A crisis-hit NHS hospital has had Army medics treating patients.
Patients were shocked to see the troops on duty at St Mary’s Hospital in Paddington, London, last month.
It struggled to hit waiting times for 13 weeks in the run-up to Christmas.
One patient said: “I was really surprised, it’s not every day you get the Army helping out at hospital.
“It’s worrying if they are there because there aren’t enough doctors.”
But health chiefs denied the Army medics were there to help with staff shortages.
An NHS source said it was part of a trial between the NHS and the Ministry of Defence to help train troops, they said the scheme – called LIVEX – will help Army medics gain experience of real-life trauma before being deployed on the battlefield.
The medics spent a week at trauma centres at St Mary’s and the Royal London Hospital.
A Ministry of Defence spokesman said the NHS and the Army could both benefit from the knowledge-sharing scheme.
He added: “Members of the Defence Medical Services have recently undertaken a week in two London major trauma centres as part of their training.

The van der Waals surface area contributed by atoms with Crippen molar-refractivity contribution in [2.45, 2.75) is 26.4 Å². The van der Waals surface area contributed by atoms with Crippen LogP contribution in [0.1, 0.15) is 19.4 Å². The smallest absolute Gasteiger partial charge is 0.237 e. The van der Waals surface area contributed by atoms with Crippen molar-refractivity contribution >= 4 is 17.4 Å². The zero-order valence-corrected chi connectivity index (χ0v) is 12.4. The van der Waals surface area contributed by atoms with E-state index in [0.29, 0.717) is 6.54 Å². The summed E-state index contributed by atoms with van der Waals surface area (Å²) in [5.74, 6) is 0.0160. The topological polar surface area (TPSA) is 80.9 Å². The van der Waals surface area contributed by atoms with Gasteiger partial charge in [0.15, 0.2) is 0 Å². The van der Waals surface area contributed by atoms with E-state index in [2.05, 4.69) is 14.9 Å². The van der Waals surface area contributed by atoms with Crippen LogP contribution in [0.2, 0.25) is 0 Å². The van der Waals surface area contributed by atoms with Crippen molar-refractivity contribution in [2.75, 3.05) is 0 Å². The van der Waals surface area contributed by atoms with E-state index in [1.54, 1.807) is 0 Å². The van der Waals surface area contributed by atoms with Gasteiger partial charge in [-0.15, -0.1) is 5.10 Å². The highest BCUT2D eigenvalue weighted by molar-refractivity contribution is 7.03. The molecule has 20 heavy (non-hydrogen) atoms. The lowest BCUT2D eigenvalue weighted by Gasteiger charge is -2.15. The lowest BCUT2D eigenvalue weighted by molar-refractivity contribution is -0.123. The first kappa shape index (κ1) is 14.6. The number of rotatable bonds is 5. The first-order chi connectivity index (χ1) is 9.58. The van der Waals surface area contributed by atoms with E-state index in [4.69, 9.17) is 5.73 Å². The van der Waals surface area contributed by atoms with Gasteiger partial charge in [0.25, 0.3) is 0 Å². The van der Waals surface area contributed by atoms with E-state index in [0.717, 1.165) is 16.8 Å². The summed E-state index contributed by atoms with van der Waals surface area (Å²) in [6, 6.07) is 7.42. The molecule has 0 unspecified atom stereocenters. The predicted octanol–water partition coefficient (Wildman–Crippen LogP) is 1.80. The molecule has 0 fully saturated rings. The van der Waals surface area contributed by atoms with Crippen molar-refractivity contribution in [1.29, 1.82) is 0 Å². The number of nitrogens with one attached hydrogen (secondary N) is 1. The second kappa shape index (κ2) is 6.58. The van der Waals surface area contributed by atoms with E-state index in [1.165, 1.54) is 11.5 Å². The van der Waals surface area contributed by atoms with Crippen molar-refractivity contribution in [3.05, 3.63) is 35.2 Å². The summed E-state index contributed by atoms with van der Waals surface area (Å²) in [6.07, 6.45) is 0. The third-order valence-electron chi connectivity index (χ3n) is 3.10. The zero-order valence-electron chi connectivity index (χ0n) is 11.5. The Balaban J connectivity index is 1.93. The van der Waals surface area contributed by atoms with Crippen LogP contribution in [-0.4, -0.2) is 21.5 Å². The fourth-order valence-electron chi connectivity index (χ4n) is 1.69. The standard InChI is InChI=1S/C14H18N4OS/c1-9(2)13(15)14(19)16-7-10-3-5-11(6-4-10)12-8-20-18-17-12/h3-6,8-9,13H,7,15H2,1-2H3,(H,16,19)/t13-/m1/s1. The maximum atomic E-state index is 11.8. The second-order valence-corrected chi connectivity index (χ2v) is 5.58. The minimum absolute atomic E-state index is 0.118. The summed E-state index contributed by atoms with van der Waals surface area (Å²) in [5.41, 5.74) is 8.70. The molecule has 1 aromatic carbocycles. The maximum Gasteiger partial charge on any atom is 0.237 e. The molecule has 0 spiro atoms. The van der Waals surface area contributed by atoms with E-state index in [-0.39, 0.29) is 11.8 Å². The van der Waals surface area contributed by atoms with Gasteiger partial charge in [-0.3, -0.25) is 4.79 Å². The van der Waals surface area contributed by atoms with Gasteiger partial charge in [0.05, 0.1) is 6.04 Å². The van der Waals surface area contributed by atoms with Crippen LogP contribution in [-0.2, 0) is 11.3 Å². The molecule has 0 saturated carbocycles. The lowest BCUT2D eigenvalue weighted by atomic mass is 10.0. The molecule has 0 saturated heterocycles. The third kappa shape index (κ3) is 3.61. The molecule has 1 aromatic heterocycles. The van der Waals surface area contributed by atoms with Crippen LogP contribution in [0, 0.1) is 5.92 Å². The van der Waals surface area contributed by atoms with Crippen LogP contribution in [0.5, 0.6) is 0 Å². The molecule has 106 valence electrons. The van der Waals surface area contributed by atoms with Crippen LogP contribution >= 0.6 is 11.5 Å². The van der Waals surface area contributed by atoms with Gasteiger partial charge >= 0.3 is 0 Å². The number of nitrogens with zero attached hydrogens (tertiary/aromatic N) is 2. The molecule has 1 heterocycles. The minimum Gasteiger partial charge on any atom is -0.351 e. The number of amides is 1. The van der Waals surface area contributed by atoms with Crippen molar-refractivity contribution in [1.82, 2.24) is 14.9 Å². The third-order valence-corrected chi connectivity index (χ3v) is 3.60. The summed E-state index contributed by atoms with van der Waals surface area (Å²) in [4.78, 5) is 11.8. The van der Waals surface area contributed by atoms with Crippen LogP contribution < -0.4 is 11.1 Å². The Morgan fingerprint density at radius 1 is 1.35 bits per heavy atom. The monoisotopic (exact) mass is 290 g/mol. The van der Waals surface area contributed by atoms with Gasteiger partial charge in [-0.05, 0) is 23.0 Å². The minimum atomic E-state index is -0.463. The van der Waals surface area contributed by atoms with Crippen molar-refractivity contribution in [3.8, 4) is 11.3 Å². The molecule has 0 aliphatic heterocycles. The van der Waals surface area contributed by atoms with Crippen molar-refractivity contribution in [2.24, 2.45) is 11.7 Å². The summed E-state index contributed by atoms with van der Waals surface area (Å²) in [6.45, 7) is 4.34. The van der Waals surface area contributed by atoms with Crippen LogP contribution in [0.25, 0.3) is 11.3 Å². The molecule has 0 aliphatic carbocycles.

“Events such as this are crucial to ensuring that skills developed during recent operations are not lost during periods of contingency.
“It is important that military medical staff receive training relevant to their operational role and this is best achieved in a major trauma environment.”
St Mary’s has been under pressure from a surge in patients after the A&E department at nearby Hammersmith Hospital closed in September. Last week it emerged shortages across the NHS forced bosses to recruit 3,000 doctors from abroad over the past year.
It is not the first time troops have worked in NHS hospitals. Stafford Hospital drafted in Army medics to help in A&E during a staff crisis in 2011.
And soldiers helped out at Royal Liverpool Hospital during a strike by NHS staff last year.
A spokesman for Imperial College Healthcare NHS Trust said the exercise had “provided an opportunity for military personnel to sustain and enhance their current skills to deal with serious injury in a live setting under guidance from our own doctors and consultants.”
He added: “As well as providing the learning environment for our military colleagues to sustain excellence in trauma care when on operations, this provided an opportunity for both teams to share ideas, opinions and experience so we could learn from each other.”